A faithful hand in life and death
by Maddie Pillari; illustration by Charlotte Wall
I pray on airplanes.
Two times—once right before takeoff and once after landing. I say one Hail Mary and one Our Father. I cross myself the way I was taught, the way I have since I was young. I don’t believe in God anymore, at least not in the proper, liturgical sense. I don’t know exactly when it changed. Maybe after I watched Sister Beyeman march to the squirming eight-year-olds during Mass to scold them. Maybe it was the triumphant anger on her face when she caught them giggling to each other as the fumbling priest shakily bowed to the altar, a wrinkled hand gripping the edge of the wood. The way some of the spittle of her shushing remained on the corner of her lips as the young girls’ backs immediately hit the back of the pew, the way their are hands instinctively clasped together in their laps and their heads bowed, shrinking away from this sister of God, this servant of Christ, this deliverer of the good news. How she walked away after, head high and a weird smile on her pursed lips. The way she relished her small victory. I watched her lips purse again after receiving communion, Christ’s flesh dissolving in her mouth like salt on ice. I know I’m being unfair, but I can’t shake the image.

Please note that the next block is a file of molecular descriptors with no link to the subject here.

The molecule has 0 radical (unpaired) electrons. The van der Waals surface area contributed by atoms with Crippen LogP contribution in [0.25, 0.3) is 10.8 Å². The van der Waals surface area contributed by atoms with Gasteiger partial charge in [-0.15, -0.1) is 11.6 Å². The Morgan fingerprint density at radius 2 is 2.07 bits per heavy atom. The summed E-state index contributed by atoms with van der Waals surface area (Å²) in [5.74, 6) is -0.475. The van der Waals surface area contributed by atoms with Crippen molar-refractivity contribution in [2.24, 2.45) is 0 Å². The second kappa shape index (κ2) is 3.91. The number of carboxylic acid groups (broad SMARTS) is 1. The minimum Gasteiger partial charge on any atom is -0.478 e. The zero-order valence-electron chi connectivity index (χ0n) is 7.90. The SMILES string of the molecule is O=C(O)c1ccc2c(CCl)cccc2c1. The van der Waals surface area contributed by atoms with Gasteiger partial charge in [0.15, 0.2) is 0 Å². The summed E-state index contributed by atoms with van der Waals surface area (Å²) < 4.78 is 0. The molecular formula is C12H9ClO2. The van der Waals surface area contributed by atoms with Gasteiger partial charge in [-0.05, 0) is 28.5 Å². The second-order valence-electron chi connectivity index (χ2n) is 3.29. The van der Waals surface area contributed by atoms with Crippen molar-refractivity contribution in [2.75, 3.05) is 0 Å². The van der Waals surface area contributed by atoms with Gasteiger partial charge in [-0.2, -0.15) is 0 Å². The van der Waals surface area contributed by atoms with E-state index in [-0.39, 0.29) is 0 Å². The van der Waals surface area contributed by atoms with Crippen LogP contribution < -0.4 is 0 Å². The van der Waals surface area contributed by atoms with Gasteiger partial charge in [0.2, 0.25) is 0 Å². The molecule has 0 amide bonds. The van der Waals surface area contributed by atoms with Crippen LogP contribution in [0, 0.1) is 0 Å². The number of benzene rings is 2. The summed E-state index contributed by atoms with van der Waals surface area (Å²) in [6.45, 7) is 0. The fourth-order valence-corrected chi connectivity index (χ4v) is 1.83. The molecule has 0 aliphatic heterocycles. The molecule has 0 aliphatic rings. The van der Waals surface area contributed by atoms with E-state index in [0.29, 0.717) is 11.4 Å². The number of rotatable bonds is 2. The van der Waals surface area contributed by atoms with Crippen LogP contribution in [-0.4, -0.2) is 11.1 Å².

When I pass car crashes, I cross myself, kissing the thumb of my fisted right hand. When people ask if I believe in God, I tell them I am a spiritual agnostic, or maybe a spiritual apatheist. I haven’t been to Mass in four years, not even on Christmas or Easter, and I miss it sometimes. The first chapel I’d stepped in since high school was the one I visited a week ago, at Penrose St-Francis Hospital. It is the Sacred Heart chapel. From 5th-12th grade, I went to Convent of the Sacred Heart. Funny how I’ve somehow come full circle.
I found myself talking to Leslie Schwender, the assistant to the South State Vice President of Mission and Ministry, Lawerence Seidl. Schwender had been working at Penrose for 23 years. She misses the Sisters who have passed away and showed me photographs of some of them from when they were young, standing in front of a chapel that has since been torn down and replaced by the one we were sitting in. Its aesthetic is modern, angular and bright, so unlike the pictures Schwender showed me of the older version, with its marble alter. We sit in chairs, not wooden pews. This chapel will be replaced again next year. The $100 million renovation and expansion of Penrose St-Francis has already begun. The hospital’s sponsor, Catholic Health Initiatives (CHI) provided $60 million. CHI has already spent over $200 million in the opening of Penrose-St. Francis. The new project is estimated to be completed in 2018 and will feature an additional 134,000 square feet.
CHI is the country’s third-largest nonprofit health system, operating in 18 states and sponsoring 103 hospitals. In 2015 alone, CHI provided $970 million to its hospitals for programs and services like free clinics, education and research. The health system officially began in 1996 when 10 congregations of sisters merged. 20 years later, the health system has total assets of approximately $23 billion. CHI also reports providing care for 7.2 million outpatients and 503,285 inpatients. Their mission statement: “To nurture the healing ministry of the Church, supported by education and research. Fidelity to the Gospel urges us to emphasize human dignity and social justice as we create healthier communities.”